For about two years now, I’ve been touting the value of the grading conference in teaching writing to anyone who will listen. I’ve found that meeting students one-on-one to grade their work, in addition to the more traditional “draft” conferences has had enormous positive effects on my students’ work and my own work as well. I started the practice in my face-to-face classes in order to stop procrastinating on grading papers, and I found as an unexpected outcome that the quality of the interaction is greatly improved. I’ll be happy to discuss it at length if you ask . . .
Anyway, about a year ago I decided to find a way to do the same technique with online courses. I always felt if I could just sit down with students and talk that the results would be so much better. I began using Adobe Acrobat Connect Pro in order to do that, with wonderful results.
Connect Pro is a web conferencing software. If you’ve ever attended a webinar (love those neologisms) you know what kind of software I am talking about. Conferencing software allows for lots of interaction: two-way audio, chat, sharing documents, live polls, etc. What makes Connect Pro work well in this case is the ability for the presenter to share his or her computer screen.
Here’s how it works in my course:
A few days before conferences are scheduled to begin, I post a sign-up sheet on FerrisConnect (I use the Group Manager and create one-person groups with times listed on a sign up sheet). Prior to the meeting, I’ve collected their work via the Assignments tool, and have the file open and ready to go.
At their alloted time, a student follows a web link to the meeting space and then calls me on the phone. There’s no software to download or accounts for them to set up. Once we get the meeting going, I share my screen and we read through the document together. I use Track Changes and Comments to record notes from our discussion (whether it is a draft session or a grading session), and when we’re done, I convert save the file as a PDF and post it back on FerrisConnect for them.
There are many advantages I found to conducting online conferences. First, they are efficient. Because we have a conversation, I can reduce a lot of the bypassing that happens in online courses. I can explain an issue and they can ask questions. At least I know that they’ve heard me.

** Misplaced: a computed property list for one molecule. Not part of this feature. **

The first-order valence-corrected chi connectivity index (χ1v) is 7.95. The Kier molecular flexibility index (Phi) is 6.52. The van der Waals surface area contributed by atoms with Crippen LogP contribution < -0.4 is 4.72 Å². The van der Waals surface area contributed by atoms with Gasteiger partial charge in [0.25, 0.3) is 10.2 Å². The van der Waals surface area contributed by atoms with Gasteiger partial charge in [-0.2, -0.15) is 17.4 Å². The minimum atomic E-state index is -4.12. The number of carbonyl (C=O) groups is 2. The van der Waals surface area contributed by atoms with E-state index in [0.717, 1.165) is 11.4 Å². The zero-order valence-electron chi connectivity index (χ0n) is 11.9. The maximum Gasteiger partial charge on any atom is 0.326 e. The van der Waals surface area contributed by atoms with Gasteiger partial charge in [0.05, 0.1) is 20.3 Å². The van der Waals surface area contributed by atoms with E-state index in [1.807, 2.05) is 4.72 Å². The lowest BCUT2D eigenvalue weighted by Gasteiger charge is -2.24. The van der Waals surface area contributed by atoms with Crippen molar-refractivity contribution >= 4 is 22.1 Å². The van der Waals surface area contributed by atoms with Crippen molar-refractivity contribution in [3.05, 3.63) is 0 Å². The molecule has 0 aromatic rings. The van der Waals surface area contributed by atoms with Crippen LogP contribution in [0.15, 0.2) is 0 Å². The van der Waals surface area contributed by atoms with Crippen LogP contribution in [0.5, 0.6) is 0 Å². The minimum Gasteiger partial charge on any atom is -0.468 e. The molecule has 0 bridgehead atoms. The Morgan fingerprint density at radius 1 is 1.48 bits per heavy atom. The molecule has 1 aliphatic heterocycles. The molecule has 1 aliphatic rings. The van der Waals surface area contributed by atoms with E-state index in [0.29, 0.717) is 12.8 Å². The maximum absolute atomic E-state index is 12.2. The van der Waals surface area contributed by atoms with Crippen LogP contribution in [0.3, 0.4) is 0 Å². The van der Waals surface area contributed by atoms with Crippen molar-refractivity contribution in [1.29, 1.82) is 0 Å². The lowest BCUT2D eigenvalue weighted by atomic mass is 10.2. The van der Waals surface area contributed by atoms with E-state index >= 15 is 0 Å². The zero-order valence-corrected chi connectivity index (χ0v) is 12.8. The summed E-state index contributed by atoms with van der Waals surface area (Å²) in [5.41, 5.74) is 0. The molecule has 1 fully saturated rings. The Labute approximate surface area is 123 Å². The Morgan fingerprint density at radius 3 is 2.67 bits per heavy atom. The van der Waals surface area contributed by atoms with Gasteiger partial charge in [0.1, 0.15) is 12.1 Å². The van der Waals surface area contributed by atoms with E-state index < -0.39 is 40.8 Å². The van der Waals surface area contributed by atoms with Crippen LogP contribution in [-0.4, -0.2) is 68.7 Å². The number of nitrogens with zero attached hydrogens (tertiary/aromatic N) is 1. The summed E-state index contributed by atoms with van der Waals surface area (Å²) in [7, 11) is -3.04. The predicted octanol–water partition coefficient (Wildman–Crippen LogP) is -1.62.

Second, the experience is personal. Many students really enjoy these sessions, and I do too. I get to know them much better, and they get to know me. I use a webcam from my end, so they know my face and can see non-verbal cues as well. My “disappearing” rate among online students is lower with this personal connection, and we have better working relationships.
Third, the writing is better. Students have a better understanding of my feedback when I add the live conversation to the typed notes. I see fewer instances of students repeating the same kinds of flaws in their work, in part due to the conferences forcing me to stay on schedule with my feedback!
I’ve developed some specific practices to help things along. For example, I’ve learned to be flexible with time. I do conferences on afternoons, evenings, and weekend. I balked at doing weekend conferences at first, but then I remembered I would be sitting around Saturdays staring at a stack of (virtual) papers anyway. I also give students opportunities to reschedule if they need to, in order to meet as many of them as possible.
I schedule the conferences on the half hour. It doesn’t take half an hour to do a conference, but there needs to be that leeway for technology hiccups and students arriving late and early.
The conference room has a virtual door, and I use it. I lock the door when a student comes in, because sometimes the next student pops in early or at the wrong time.
I have students call me directly, rather than the built-in voice conference. With one student that’s easier. If I were meeting a group, I would use the built-in audio. I set up a Skype phone number so I could use a headset and the same number at home or at work.
I tell students to maximize their screen and ask them often “Do you see that?” when I’m highlighting something. There is a small time lag with AdobeConnect, and I have to be careful not to go too fast.
Overall, the time invested in grading this way is worth the return for me. Despite my years of trying, I am still very slow at grading papers on my own. This method is not for everyone; a lot of hours are eaten up doing these conferences. I do them seven or eight times a semester with each student.
In order to get started with Adobe Acrobat Connect Pro, you can contact the Faculty Center for Teaching and Learning. I also recorded a demonstration of the software at work. You can find that here: http://tinyurl.com/jontaylorconf